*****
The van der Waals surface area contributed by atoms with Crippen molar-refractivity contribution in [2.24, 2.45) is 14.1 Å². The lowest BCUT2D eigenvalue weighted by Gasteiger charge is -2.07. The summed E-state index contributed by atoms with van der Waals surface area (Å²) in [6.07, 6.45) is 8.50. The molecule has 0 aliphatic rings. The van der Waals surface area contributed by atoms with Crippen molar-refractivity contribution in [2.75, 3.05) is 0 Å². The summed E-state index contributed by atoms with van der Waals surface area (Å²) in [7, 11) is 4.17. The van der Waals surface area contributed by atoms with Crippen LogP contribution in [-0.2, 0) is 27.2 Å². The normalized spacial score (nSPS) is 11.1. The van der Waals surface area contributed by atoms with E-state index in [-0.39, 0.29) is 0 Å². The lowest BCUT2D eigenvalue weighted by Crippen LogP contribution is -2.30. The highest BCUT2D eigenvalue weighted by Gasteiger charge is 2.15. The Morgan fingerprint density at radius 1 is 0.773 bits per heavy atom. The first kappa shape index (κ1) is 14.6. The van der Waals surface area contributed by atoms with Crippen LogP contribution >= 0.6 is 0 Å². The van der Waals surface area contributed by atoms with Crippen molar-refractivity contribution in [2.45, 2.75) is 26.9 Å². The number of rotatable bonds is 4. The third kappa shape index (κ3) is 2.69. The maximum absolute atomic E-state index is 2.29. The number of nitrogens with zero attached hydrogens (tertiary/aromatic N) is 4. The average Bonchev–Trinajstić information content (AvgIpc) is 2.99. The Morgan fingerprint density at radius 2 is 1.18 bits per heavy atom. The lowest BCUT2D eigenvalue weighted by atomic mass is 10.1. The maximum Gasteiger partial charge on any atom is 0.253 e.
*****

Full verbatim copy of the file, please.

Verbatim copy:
The van der Waals surface area contributed by atoms with Crippen molar-refractivity contribution in [2.24, 2.45) is 14.1 Å². The lowest BCUT2D eigenvalue weighted by Gasteiger charge is -2.07. The summed E-state index contributed by atoms with van der Waals surface area (Å²) in [6.07, 6.45) is 8.50. The molecule has 0 aliphatic rings. The van der Waals surface area contributed by atoms with Crippen molar-refractivity contribution in [2.75, 3.05) is 0 Å². The summed E-state index contributed by atoms with van der Waals surface area (Å²) in [7, 11) is 4.17. The van der Waals surface area contributed by atoms with Crippen LogP contribution in [-0.2, 0) is 27.2 Å². The normalized spacial score (nSPS) is 11.1. The van der Waals surface area contributed by atoms with E-state index in [-0.39, 0.29) is 0 Å². The lowest BCUT2D eigenvalue weighted by Crippen LogP contribution is -2.30. The highest BCUT2D eigenvalue weighted by Gasteiger charge is 2.15. The Morgan fingerprint density at radius 1 is 0.773 bits per heavy atom. The first kappa shape index (κ1) is 14.6. The van der Waals surface area contributed by atoms with Crippen LogP contribution >= 0.6 is 0 Å². The van der Waals surface area contributed by atoms with Crippen molar-refractivity contribution in [2.45, 2.75) is 26.9 Å². The number of rotatable bonds is 4. The third kappa shape index (κ3) is 2.69. The maximum absolute atomic E-state index is 2.29. The number of nitrogens with zero attached hydrogens (tertiary/aromatic N) is 4. The average Bonchev–Trinajstić information content (AvgIpc) is 2.99. The Morgan fingerprint density at radius 2 is 1.18 bits per heavy atom. The lowest BCUT2D eigenvalue weighted by atomic mass is 10.1. The maximum Gasteiger partial charge on any atom is 0.253 e.